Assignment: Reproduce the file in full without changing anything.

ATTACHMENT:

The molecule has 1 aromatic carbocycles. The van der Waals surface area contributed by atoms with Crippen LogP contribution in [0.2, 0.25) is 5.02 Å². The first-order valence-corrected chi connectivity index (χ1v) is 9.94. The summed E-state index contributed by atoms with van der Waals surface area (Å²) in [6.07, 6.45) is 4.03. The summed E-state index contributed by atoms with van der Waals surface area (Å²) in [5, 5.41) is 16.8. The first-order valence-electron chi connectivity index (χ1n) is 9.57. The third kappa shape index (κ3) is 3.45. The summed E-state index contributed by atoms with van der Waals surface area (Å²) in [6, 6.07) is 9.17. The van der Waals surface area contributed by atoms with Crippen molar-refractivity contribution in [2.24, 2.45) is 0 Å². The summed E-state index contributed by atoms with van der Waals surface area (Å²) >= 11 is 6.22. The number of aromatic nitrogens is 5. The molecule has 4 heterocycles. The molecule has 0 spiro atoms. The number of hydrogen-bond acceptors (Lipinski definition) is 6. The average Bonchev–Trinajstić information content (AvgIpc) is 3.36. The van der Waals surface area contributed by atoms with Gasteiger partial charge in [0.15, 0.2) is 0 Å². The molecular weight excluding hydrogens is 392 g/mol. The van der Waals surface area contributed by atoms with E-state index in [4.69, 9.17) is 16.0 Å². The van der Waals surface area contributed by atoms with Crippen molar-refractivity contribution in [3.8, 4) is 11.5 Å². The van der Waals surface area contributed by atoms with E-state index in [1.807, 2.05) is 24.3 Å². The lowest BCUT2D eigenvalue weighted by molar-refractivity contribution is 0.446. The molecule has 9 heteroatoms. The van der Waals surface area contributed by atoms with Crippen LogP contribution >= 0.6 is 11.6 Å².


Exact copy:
The molecule has 1 aromatic carbocycles. The van der Waals surface area contributed by atoms with Crippen LogP contribution in [0.2, 0.25) is 5.02 Å². The first-order valence-corrected chi connectivity index (χ1v) is 9.94. The summed E-state index contributed by atoms with van der Waals surface area (Å²) in [6.07, 6.45) is 4.03. The summed E-state index contributed by atoms with van der Waals surface area (Å²) in [5, 5.41) is 16.8. The first-order valence-electron chi connectivity index (χ1n) is 9.57. The third kappa shape index (κ3) is 3.45. The summed E-state index contributed by atoms with van der Waals surface area (Å²) in [6, 6.07) is 9.17. The van der Waals surface area contributed by atoms with Crippen molar-refractivity contribution in [2.24, 2.45) is 0 Å². The summed E-state index contributed by atoms with van der Waals surface area (Å²) >= 11 is 6.22. The number of aromatic nitrogens is 5. The molecule has 4 heterocycles. The molecule has 0 spiro atoms. The number of hydrogen-bond acceptors (Lipinski definition) is 6. The average Bonchev–Trinajstić information content (AvgIpc) is 3.36. The van der Waals surface area contributed by atoms with Gasteiger partial charge in [0.15, 0.2) is 0 Å². The molecular weight excluding hydrogens is 392 g/mol. The van der Waals surface area contributed by atoms with E-state index in [4.69, 9.17) is 16.0 Å². The van der Waals surface area contributed by atoms with Crippen molar-refractivity contribution in [3.8, 4) is 11.5 Å². The van der Waals surface area contributed by atoms with E-state index in [1.807, 2.05) is 24.3 Å². The lowest BCUT2D eigenvalue weighted by molar-refractivity contribution is 0.446. The molecule has 9 heteroatoms. The van der Waals surface area contributed by atoms with Crippen LogP contribution >= 0.6 is 11.6 Å².